Our kids benefited from the strong public school system where they were challenged and prepared for further education and for careers. The schools were small enough so friendships formed during those days have endured across the years. Though jobs within them have changed over time, two colleges, the hospital and a number of businesses provide employment for many local citizens. Others commute to jobs elsewhere, but the town doesn’t feel like a bedroom community. Although it has grown, there is still a small town feel and one of the places one meets old friends is at the grocery store. Downtown events like the community band concerts, River Walk Market Fair and Taste of Northfield enhance the feeling of community.

    A strong theme over the years has been community involvement with the creation of institutions like the Northfield Arts Guild, the Historical Society, NDDC and most recently, the YMCA. There are many more, of course. These were founded, developed and supported by citizens who saw a need, created an organization to meet the need and reached out in the community for support. Talented, committed individuals have built upon the vision of the founders, making these and other organizations the assets that help enrich the lives of many and that make Northfield the “quirky, charming” place it is.

    In the public sphere, the city of Northfield benefits from the informed advice of around 18 advisory groups assuring broader ownership of our civic institutions, programs and assets. For example, the Arts and Culture Commission has commissioned poetry that is imbedded in sidewalks throughout downtown. Because of the Housing and Redevelopment Authority, Northfield has a wider array of housing options than when we arrived 50 years ago. And the public library has made incremental changes over time with the result it serves as much more than a place to borrow books. Is yet another strong community amenity, thanks to wise professional leadership and devoted and skilled volunteers.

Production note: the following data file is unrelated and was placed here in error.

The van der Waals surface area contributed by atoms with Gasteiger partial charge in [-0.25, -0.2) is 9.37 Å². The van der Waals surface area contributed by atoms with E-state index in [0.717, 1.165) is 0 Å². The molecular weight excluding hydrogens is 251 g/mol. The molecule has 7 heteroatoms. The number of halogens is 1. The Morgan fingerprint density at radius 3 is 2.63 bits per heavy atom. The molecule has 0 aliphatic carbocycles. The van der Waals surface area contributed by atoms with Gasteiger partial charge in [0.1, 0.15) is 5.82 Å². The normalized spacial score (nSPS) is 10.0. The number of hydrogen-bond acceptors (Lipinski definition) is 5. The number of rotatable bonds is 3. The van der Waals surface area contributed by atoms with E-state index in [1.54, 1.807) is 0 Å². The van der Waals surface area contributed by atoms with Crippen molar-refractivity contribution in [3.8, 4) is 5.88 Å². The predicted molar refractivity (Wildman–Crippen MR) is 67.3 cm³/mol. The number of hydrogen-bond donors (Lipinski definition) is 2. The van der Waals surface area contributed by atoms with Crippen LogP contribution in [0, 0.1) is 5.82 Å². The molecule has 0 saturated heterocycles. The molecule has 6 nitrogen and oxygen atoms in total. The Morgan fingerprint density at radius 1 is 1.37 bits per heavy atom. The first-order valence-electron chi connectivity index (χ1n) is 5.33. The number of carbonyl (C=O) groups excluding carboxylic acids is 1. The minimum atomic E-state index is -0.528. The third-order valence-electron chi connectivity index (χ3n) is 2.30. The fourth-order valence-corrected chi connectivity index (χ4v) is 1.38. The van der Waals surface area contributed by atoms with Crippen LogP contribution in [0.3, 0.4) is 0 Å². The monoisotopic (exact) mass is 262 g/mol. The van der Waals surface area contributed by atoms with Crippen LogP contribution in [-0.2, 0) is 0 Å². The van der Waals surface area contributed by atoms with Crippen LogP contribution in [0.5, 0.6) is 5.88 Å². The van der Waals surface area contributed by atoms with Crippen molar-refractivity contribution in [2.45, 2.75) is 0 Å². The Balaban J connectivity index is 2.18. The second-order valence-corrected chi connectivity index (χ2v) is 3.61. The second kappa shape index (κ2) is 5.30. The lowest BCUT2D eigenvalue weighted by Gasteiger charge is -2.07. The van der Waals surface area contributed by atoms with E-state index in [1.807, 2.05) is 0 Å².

I’ve seen many changes in Northfield since our first years. Not without some dissention, the community has ultimately responded to outside forces positively. When retail commerce went through significant changes with the evolution of retail options like Mall of America, the Medford Mall, and the planting of Target on Highway 3, dedicated citizens came forward to work with the downtown merchants, the city and others to weather the change with the result that downtown Northfield not only retains its historic appearance, it boasts places to shop and dine and is a regional destination. The NDDC is one more example of citizen action toward constructive change.

    Good communication creates community, and local media has changed with the time so that we stay connected.
    Traditional media like the Northfield News now has both print and Internet readers. Radio KYMN has weathered some changes over time and now has both a broadcast and internet presence. The station reports local news and draws from local talent for various programs. It provides streamed (and archived) meetings of city council and other city committees. Northfield.org is a platform for local announcements and stories.

    The Cannon River, a natural amenity, thanks partly to prodding by Maggie Lee, it finally received the focus it deserves with the Riverside Park, River Walk, and a number of outdoor dining spots. This has revitalized the downtown. Created by visionary citizens during the nation’s bicentennial, the Historical Society draws visitors nationwide and from foreign countries to the restored bank raided by the James Gang. In partnership with the city, some citizens are working to relocate the historic train depot in order to develop a transit center. Passenger train service terminated about the time I moved to town, but there is talk about restoring it. And, there is strong interest in making Northfield a destination for bicyclists. These, and other efforts, reflect the commitment to the city by its residents, and give it the deserved reputation as a lively, attractive destination.

    Quirky? Charming? Yes indeed. And this doesn’t happen by accident. It is the result of dedicated, involved, imaginative citizens who, over the decades, have met change with new ideas and solutions. We can’t stop now. As Ross suggests: “Let’s continue to advocate for incremental additional investment in these assets.”